Now that the academic year is slowing down, I can start to account for all of the developments in IP law and technology again. Here are a handful of events and discussion points for the past month:
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- Tidal has turned out to be a bust. Predictably, Jay-Z has pulled all of his music off of Spotify and Youtube, meaning Tidal is the only place where you can access it. As I commented during the odd fanfare of its release – while we’ve certainly increased access costs, I haven’t really seen any big boon to musical innovation, and it’s not clear that any other artists (big or marginal) will flock to Tidal. It’s probably just a rent-extraction system for the musical elite.
- More streaming music news — Spotify is lobbyisting up (which somehow doesn’t sound as catchy as “lawyering up”, perhaps that’s for the better). I’ve reported upon Spotify before, in the context of Taylor Swift’s criticism of streaming music. Spotify seems to be preparing to go to war with Apple, the latter of which is preparing to release it’s own streaming service, the newly acquired and revamped “Beats.” At the same time, the DOJ is considering another pass at music licensing regulations, and the blue moon when Congress decides to revamp copyright laws may also be around the corner (due, no doubt, to the fact that 2018 will see the first batch of copyrights to finally expire since 1923).
- Another reason Spotify is lobbyisting up, and yet another music streaming news bit, is that Grooveshark has finally streamed its last. From The Atlantic’s subtitle, “Everyone knew you were probably illegal all along,” one wonders how they were able to persist for so long without properly acquiring licenses to all streamed music. Apparently it was “good lawyers,” but even that will only get you so far for so long…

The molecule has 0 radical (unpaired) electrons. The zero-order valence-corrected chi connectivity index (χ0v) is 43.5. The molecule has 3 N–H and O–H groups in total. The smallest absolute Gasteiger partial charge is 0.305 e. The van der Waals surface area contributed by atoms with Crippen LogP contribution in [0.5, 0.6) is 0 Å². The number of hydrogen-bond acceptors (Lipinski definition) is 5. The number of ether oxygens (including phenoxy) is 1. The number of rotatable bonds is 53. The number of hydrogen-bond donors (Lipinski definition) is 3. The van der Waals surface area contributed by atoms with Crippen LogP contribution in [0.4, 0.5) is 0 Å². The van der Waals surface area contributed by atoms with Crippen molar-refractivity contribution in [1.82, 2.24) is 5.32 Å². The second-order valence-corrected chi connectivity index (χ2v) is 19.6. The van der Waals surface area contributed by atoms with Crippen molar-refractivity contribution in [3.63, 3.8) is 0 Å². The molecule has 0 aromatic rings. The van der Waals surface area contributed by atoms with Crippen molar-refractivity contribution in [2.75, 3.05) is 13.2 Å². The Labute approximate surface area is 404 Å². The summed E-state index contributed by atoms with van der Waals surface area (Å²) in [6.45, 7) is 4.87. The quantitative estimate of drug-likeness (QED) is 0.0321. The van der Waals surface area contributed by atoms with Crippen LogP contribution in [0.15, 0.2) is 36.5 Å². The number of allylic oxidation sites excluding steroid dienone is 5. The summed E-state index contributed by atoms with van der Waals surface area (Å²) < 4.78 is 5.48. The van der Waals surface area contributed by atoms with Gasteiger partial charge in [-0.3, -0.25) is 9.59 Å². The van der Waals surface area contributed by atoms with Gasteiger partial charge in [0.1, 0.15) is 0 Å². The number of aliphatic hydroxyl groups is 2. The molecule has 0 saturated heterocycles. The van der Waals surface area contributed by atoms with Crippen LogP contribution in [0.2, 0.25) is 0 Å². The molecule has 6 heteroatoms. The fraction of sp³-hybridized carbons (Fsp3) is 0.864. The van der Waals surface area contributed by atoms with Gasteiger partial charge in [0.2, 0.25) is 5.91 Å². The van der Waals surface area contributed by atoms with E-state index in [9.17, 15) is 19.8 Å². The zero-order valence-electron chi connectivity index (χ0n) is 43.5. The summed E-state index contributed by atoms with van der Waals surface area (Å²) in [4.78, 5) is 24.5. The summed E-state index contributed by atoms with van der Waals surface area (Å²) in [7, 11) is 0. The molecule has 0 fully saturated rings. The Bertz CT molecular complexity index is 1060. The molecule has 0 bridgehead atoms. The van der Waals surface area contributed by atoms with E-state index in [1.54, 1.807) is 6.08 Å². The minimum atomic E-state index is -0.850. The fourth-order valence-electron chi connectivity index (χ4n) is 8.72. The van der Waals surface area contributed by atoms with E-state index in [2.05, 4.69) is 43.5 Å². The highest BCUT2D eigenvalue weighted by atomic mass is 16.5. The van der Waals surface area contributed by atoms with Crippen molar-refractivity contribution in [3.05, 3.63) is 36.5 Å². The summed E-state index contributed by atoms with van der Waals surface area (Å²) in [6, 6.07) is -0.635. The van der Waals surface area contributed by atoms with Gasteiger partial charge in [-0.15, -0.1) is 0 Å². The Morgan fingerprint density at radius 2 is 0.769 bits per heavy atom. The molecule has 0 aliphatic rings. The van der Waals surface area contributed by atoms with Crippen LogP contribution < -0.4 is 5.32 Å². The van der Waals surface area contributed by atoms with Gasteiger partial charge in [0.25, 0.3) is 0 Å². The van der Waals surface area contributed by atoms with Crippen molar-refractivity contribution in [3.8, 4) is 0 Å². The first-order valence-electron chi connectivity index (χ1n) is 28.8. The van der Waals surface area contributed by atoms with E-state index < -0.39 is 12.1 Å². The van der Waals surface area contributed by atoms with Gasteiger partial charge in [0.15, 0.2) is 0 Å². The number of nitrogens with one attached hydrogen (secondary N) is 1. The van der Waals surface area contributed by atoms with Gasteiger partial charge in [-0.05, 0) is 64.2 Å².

- John Oliver set his hilarious investigative journalist sights on patents, specifically patent trolls. [I should add that I watched this live the night before my dissertation defense, taking it as a good omen.] It was a very entertaining piece, highlighting the true cost of non-practicing entities (NPEs) who extract rents from would-be users or innovators who use something the NPE holds a patent on (but the NPE does not actually produce anything). Alex Tabarrok, commenting on a further link to Timothy Lee, rightfully discuss how trolls are not the fundamental problem with the patent system, just one of the system’s most visible and absurd excesses.
- Not a news story, but on a related note, I recently read a dated article by Stephan Kinsella arguing that patent trolls are akin to mafioso, who don’t want to actually block competition (like actual patent holders do), but rather keep it flowing so they can just wet their beak. This framework makes actual patent holders, who would exercise their monopoly power and block future innovation for want of rents, actually seem worse than the trolls, counterintuitively. It sounds very similar to Mancur Olson’s stationary bandit being economically superior to the roving bandit model of government. I’m inclined to agree, but the point again is that the system is broken, not those who are exploiting it best.
- Onto cable TV, the market for which was blown open this past month by Verizon FIOS’s announcement that it will finally will break up the famous cable bundle into smaller packages. This is far from a la carte channel purchasing, long held as the ideal from the consumer’s point of view, but not the economist’s, as Verizon will offer several slimmer packages with about 20 channels including the famous broadcasters and ESPN, etc. It will be interesting to see how this affects the cable industry: established players don’t like it.
- Our benevolent overlords at Google now want to get into the phone carrier business. Google’s proposed Project Fi will cost $20 a month for talk and text, beyond free Wifi, and another $10 per gigabyte of data used each month. Most interestingly, unused data can be credited to the next month’s quota. While a welcome innovation, Google will have to build up its network and reputation as a carrier beyond simply a software (and limited hardware) company, to compete with the infrastructure of Verizon, AT&T, and Sprint.